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Photo: Lane Dorsey
Photo: Lane Dorsey

Skye Wallace Arrives in a Great Place on Terribly Good

The Toronto rocker's fourth album serves as an amplified confidence booster for anyone feeling down on themselves.

by Leslie Ken Chu

For nearly a decade, Skye Wallace has blazed across the Canadian music landscape with galloping anthems that burn with passion. On Terribly Good, the Toronto rocker’s fourth album and Six Shooter Records debut, she comes storming in ready to pick a fight with any doubters, including herself. 

Wallace confronts her failures, vowing “I won’t be toothless, and I’ll finally be enough” on “Truth Be Told.” The walloping thunder of “Tooth and Nail” reflects her steely determination to succeed in the face of obstacles, both in and outside her head.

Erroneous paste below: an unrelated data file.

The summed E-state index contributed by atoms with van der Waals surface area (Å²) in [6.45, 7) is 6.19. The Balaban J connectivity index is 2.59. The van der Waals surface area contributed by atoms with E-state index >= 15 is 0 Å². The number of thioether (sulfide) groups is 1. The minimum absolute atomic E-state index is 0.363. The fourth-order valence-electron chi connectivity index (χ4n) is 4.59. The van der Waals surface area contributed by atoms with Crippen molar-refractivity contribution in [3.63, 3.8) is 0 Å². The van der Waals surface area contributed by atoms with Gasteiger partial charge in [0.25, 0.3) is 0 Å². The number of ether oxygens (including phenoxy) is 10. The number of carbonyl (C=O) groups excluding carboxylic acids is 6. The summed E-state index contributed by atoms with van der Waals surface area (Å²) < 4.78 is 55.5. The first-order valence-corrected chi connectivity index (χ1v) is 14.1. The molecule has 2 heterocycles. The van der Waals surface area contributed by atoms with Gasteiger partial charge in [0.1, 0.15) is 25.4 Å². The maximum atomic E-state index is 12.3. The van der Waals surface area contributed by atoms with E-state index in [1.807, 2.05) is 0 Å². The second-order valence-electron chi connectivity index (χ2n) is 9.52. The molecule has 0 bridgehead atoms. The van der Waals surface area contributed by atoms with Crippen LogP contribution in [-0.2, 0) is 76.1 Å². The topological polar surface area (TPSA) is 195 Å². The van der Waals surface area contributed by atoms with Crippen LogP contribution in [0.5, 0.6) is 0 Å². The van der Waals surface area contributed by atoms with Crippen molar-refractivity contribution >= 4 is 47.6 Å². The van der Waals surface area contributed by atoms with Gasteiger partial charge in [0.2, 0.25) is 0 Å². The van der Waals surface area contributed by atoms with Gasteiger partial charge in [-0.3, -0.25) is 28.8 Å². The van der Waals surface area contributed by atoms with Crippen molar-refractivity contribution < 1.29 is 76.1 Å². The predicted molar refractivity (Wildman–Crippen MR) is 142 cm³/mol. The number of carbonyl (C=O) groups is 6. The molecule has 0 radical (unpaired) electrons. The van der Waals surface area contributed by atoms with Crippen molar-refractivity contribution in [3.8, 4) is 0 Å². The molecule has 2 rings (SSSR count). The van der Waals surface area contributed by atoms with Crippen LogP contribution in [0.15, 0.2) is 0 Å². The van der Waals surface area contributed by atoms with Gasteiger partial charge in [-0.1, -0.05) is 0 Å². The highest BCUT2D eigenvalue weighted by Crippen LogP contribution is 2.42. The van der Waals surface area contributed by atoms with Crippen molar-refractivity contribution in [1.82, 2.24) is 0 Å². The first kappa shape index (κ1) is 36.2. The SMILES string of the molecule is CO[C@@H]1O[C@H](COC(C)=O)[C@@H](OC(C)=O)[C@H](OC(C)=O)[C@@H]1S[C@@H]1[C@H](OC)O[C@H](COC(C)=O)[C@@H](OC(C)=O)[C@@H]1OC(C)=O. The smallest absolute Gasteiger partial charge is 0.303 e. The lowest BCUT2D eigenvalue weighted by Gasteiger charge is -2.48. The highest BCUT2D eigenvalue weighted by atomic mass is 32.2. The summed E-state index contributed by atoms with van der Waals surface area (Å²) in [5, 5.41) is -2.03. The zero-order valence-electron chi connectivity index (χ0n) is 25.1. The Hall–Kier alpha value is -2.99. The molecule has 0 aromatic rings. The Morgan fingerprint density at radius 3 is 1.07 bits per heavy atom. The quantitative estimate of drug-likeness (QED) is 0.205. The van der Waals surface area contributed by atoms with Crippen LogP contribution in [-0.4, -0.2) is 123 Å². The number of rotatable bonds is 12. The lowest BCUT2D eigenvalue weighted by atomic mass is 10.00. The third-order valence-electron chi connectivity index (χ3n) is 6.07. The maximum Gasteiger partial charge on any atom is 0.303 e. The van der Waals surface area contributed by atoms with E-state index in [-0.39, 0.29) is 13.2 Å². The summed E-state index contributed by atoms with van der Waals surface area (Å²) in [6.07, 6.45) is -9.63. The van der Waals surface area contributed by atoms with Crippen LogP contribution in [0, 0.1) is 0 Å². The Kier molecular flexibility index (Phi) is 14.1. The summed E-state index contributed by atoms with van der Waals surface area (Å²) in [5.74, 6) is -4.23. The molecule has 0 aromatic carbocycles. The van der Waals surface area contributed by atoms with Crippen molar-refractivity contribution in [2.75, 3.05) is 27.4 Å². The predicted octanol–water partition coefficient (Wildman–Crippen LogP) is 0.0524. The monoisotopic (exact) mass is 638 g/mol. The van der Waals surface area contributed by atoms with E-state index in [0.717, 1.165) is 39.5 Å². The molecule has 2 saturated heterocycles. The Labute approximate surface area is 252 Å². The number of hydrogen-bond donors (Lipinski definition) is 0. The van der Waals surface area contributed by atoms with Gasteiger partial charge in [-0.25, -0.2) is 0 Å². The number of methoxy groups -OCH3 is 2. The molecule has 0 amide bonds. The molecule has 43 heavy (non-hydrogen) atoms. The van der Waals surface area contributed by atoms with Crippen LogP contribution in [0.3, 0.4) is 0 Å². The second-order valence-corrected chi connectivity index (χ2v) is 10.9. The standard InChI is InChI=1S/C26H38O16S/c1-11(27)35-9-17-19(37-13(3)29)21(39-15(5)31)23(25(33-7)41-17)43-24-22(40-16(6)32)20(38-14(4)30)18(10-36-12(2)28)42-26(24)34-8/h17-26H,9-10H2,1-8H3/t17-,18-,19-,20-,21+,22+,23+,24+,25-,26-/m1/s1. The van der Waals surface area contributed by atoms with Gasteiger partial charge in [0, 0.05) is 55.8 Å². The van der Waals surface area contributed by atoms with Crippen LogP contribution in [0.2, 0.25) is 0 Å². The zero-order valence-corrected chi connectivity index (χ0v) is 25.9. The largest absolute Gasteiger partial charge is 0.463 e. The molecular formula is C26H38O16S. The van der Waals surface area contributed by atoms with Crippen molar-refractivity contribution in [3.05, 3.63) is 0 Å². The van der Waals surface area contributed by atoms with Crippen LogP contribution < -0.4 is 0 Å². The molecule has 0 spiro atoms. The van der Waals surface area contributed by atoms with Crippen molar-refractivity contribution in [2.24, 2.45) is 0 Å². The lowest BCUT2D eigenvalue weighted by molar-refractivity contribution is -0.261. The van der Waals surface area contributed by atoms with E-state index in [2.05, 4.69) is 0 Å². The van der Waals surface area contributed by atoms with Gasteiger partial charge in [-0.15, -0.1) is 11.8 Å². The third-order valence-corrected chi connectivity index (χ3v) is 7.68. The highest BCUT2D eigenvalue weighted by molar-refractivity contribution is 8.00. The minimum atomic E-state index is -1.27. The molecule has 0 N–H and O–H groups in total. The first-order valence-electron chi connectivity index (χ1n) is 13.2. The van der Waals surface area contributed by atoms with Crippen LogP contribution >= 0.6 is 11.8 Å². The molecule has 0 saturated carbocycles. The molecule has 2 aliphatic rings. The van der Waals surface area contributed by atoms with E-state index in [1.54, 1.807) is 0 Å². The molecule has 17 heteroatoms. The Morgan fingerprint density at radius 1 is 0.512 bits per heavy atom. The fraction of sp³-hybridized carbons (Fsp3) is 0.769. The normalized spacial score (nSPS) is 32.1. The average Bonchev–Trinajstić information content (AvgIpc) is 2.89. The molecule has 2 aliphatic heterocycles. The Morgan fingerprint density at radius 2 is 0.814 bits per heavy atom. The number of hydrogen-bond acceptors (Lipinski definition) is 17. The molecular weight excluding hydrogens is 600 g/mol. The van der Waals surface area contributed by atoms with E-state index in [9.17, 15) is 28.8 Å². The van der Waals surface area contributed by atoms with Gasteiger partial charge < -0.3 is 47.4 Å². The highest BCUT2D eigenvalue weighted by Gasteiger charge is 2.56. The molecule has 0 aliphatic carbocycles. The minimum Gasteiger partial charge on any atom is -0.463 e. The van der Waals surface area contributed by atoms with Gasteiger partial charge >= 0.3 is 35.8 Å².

Don’t be fooled by songs like the hammering “Tear a Piece (Bite Me),” or the tour de force “You Left,” though, because Terribly Good has a soft side too. Wallace’s heart longs for companionship on the snarling “Phantom Limb,” but they speak to a general sense of disconnection as well. “Keeper” flickers tenderly with only voice and electric guitar; having lived a nomadic life since childhood (her family frequently moved), she yearns for stability, an anchor to keep her rooted. 

Skye Wallace’s music has always been a travelogue of her search for a sense of home. That search continues on Terribly Good, but at least when it comes to confidence, she’s arrived in a great place.